May 12, 2015
He’s won a Tony award, not to mention a Pulitzer Prize.
Still, virtually every year he makes a return to where it literally all started for him, Village Theatre.
“Not to get mushy, but this is home,” Brian Yorkey said, explaining why he keeps coming back to Issaquah despite a full plate of movie scripts, other plays and projects of various kinds.
April 21, 2015
Tickets are now on sale for Village Theatre’s musical production “Cabaret.”
Tickets for the musical, which runs from May 14 through July 3 at the Francis J. Gaudette Theatre, 303 Front St. N., are $39 to $67.
January 29, 2013
Innovation in Issaquah is exemplified by a leading apparel manufacturer, a revolutionary process to transform garbage into fertilizer and a theater renowned for fostering Broadway-bound musicals.
Issaquah Chamber of Commerce and city leaders announced the Innovation in Issaquah honorees — apparel manufacturer SanMar, WISErg, a manufacturer of garbage-to-fertilizer harvesters, and the nonprofit Village Theatre — at a Jan. 24 ceremony and luncheon.
Leaders from the chamber and City Hall recognized the entrepreneurs’ accomplishments through the Innovation in Issaquah contest, a showcase for local businesses offering unique services. Honorees demonstrate innovation in product development, services, systems or strategies.
August 7, 2012
The summertime festival at Village Theatre is a laboratory to test original musicals before audiences.
Often, selections from the festival re-emerge later at the Francis J. Gaudette Theatre, or Mainstage, and sometimes on Broadway.
The festival introduced audiences to “Next to Normal” precursor “Feeling Electric” and “Million Dollar Quartet” before the musicals carted off Tony Awards on Broadway. “Next to Normal” also garnered the Pulitzer Prize for Drama, a rarity for musicals.
The recent Mainstage productions “Take Me America” and “It Shoulda Been You” debuted to Issaquah audiences at the festival.
May 8, 2012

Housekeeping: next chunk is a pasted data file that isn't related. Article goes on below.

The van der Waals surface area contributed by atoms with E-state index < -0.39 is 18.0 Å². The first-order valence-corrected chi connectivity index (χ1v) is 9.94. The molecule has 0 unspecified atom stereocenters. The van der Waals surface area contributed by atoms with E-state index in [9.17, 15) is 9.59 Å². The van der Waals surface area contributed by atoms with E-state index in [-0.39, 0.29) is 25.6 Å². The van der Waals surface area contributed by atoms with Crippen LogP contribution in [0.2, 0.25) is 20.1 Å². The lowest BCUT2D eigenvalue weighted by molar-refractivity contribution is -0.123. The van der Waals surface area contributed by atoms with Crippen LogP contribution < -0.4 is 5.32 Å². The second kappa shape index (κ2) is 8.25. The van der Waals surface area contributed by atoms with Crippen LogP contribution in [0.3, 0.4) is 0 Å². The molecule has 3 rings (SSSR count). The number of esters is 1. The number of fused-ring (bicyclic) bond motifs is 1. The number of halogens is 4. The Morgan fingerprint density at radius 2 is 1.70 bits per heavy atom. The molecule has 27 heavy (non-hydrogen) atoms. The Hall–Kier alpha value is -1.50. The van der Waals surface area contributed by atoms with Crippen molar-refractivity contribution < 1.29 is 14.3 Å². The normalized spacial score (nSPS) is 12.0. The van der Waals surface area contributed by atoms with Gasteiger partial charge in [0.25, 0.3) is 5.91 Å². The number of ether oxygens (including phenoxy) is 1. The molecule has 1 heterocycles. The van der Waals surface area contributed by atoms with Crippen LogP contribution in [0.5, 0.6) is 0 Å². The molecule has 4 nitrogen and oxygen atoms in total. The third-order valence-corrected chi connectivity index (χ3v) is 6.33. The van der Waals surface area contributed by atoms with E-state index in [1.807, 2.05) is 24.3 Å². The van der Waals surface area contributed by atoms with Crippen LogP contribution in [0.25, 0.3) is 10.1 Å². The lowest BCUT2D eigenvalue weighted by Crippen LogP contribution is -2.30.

Jukebox musical revives classic rock ‘n’ roll
“Million Dollar Quartet” is a multimillion-dollar phenomenon.
The rock ‘n’ roll musical about the “million dollar quartet” — Elvis Presley, Carl Perkins, Johnny Cash and Jerry Lee Lewis — collaborating for one night at the storefront Sun Records studio led to successful runs at Village Theatre in Issaquah and Everett, and then in Chicago, New York City and London.
The inaugural national tour of “Million Dollar Quartet” reaches the Paramount Theatre in Seattle on May 15 — a homecoming of sorts for a musical shaped a half-dozen years ago at Village Theatre.
The musical is based on a seminal jam session at the Sun Records studio in December 1956.
In the touring production, Christopher Ryan Grant plays rock ‘n’ roll impresario Sam Phillips, the Memphis mogul and Sun Records founder responsible for the “million dollar quartet.”
“You listen to these songs today and they seem simple, but maybe that’s part of the appeal,” Grant said in a phone interview from a stop in Costa Mesa, Calif. “There’s not a whole lot of messy production behind them that you get these days with synthesizers and canned beats.”
March 20, 2012
Village Theatre received a $25,000 grant from the city and Puget Sound Energy to maintain and upgrade Issaquah facilities, officials announced Feb. 23.
Bellevue-based PSE awarded the grant to the city and requested the funds benefit a local nonprofit organization. In the process to craft a 2012 budget, City Council members selected Village Theatre as the grant recipient.